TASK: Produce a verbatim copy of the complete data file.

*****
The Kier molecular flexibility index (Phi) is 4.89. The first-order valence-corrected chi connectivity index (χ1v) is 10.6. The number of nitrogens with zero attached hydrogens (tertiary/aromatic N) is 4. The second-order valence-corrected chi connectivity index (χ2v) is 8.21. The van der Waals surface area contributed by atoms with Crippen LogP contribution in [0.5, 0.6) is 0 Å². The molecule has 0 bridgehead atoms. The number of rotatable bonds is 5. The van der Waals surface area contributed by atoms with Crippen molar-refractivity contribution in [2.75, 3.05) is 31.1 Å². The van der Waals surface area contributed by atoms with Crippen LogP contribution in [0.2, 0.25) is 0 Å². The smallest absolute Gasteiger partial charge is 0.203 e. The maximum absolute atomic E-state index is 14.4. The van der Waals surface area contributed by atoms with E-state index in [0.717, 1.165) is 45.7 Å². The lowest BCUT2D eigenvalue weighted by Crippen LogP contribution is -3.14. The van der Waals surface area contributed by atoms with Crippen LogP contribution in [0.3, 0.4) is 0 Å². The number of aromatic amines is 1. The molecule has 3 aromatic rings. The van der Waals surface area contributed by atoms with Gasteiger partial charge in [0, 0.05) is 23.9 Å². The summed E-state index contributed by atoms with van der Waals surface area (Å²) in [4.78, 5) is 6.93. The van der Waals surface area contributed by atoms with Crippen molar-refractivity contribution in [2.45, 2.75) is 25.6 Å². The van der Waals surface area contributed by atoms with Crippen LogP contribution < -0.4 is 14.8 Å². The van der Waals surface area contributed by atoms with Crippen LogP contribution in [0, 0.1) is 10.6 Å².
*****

The Kier molecular flexibility index (Phi) is 4.89. The first-order valence-corrected chi connectivity index (χ1v) is 10.6. The number of nitrogens with zero attached hydrogens (tertiary/aromatic N) is 4. The second-order valence-corrected chi connectivity index (χ2v) is 8.21. The van der Waals surface area contributed by atoms with Crippen LogP contribution in [0.5, 0.6) is 0 Å². The molecule has 0 bridgehead atoms. The number of rotatable bonds is 5. The van der Waals surface area contributed by atoms with Crippen molar-refractivity contribution in [2.75, 3.05) is 31.1 Å². The van der Waals surface area contributed by atoms with Crippen LogP contribution in [0.2, 0.25) is 0 Å². The smallest absolute Gasteiger partial charge is 0.203 e. The maximum absolute atomic E-state index is 14.4. The van der Waals surface area contributed by atoms with E-state index in [0.717, 1.165) is 45.7 Å². The lowest BCUT2D eigenvalue weighted by Crippen LogP contribution is -3.14. The van der Waals surface area contributed by atoms with Crippen LogP contribution in [0.3, 0.4) is 0 Å². The number of aromatic amines is 1. The molecule has 3 aromatic rings. The van der Waals surface area contributed by atoms with Gasteiger partial charge in [0, 0.05) is 23.9 Å². The summed E-state index contributed by atoms with van der Waals surface area (Å²) in [4.78, 5) is 6.93. The van der Waals surface area contributed by atoms with Crippen molar-refractivity contribution in [2.45, 2.75) is 25.6 Å². The van der Waals surface area contributed by atoms with Crippen LogP contribution < -0.4 is 14.8 Å². The van der Waals surface area contributed by atoms with Crippen LogP contribution in [0, 0.1) is 10.6 Å².